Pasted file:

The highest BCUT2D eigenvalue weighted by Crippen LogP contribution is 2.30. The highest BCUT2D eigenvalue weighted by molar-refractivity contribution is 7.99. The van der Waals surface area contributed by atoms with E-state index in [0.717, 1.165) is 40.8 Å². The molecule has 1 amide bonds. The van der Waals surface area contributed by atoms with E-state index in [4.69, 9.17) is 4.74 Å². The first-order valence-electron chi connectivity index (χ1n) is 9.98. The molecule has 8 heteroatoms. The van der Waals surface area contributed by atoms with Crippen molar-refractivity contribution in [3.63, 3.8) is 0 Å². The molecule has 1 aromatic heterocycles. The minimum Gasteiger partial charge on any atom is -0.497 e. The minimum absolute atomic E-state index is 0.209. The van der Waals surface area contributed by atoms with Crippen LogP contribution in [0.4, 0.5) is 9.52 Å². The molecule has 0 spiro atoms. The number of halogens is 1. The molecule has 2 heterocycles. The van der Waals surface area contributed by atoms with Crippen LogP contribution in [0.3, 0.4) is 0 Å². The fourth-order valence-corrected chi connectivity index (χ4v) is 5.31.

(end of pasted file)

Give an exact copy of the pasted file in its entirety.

The highest BCUT2D eigenvalue weighted by Crippen LogP contribution is 2.30. The highest BCUT2D eigenvalue weighted by molar-refractivity contribution is 7.99. The van der Waals surface area contributed by atoms with E-state index in [0.717, 1.165) is 40.8 Å². The molecule has 1 amide bonds. The van der Waals surface area contributed by atoms with E-state index in [4.69, 9.17) is 4.74 Å². The first-order valence-electron chi connectivity index (χ1n) is 9.98. The molecule has 8 heteroatoms. The van der Waals surface area contributed by atoms with Crippen molar-refractivity contribution in [3.63, 3.8) is 0 Å². The molecule has 1 aromatic heterocycles. The minimum Gasteiger partial charge on any atom is -0.497 e. The minimum absolute atomic E-state index is 0.209. The van der Waals surface area contributed by atoms with Crippen LogP contribution in [0.4, 0.5) is 9.52 Å². The molecule has 0 spiro atoms. The number of halogens is 1. The molecule has 2 heterocycles. The van der Waals surface area contributed by atoms with Crippen LogP contribution in [0.3, 0.4) is 0 Å². The fourth-order valence-corrected chi connectivity index (χ4v) is 5.31.